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Lancet Infect Dis. 2001 Dec;1(5):326-33.

The role of nuclear medicine in infection and inflammation.

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Department of Nuclear Medicine, University of Göttingen, Germany.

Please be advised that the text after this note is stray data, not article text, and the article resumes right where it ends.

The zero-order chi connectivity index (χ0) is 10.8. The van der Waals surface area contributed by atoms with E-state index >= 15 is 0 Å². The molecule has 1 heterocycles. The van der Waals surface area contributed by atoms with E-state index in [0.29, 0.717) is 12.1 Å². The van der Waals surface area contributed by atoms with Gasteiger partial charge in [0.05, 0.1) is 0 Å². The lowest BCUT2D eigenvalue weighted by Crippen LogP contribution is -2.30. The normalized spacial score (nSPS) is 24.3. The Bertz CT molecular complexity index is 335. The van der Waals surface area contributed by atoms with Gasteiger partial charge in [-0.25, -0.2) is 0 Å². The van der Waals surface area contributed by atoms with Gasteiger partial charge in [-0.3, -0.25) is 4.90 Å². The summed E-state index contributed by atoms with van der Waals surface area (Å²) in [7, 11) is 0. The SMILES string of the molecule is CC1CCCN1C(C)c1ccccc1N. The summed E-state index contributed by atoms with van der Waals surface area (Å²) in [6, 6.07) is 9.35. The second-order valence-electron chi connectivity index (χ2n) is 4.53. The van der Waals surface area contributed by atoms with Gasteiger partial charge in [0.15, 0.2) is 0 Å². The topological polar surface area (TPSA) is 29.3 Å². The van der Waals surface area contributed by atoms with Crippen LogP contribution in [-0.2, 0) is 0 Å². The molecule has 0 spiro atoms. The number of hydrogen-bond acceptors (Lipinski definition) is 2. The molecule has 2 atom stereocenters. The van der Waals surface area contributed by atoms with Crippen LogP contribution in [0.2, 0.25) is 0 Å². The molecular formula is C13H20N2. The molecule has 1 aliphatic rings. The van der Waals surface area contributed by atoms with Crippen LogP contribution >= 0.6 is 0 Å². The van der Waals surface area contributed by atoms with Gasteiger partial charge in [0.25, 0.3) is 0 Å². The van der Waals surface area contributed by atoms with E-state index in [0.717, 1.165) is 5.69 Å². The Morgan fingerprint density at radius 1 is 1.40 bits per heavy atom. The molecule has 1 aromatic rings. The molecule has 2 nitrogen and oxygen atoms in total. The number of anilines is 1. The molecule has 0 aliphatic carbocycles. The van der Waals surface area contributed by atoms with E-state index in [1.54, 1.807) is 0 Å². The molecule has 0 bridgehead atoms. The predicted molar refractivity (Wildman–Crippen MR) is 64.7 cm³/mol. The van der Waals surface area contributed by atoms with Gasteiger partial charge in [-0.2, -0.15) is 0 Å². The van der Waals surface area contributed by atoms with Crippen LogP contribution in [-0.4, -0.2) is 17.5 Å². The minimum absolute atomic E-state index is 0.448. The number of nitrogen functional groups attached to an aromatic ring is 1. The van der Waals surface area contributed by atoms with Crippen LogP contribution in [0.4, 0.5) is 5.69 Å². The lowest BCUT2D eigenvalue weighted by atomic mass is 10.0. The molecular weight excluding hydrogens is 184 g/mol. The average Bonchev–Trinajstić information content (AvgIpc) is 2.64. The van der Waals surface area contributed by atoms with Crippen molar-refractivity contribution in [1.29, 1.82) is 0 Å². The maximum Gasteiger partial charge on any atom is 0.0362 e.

Investigators have used various techniques and radionuclides such as 51Cr and 32P-diisofluorophosphate to label blood cells and to study cell survival. Early studies also used these radionuclides to label human leucocytes for cell survival by in-vitro counting. But external imaging could not be done with these agents. Starting with the use of the gamma-emitting radionuclide (111)In-oxine for in-vitro labelling of phagocytic leucocytes, external imaging became possible. This method was the basis of visualisation of cell distribution within the body. Because an abscess consists primarily of leucocytes, leucocytes labelled with (111)In localise within the abscess and are detectable by imaging. Nowadays other radiopharmaceuticals with other underlying uptake mechanisms are also used to detect inflammatory or infectious foci in patients. Nuclear medicine can be most useful in patients with fever of unknown origin, where a focus has to be defined, or in patients where a lesion is known by clinical symptoms or by a radiological imaging and the differentiation between infection and other pathologies has to be made.

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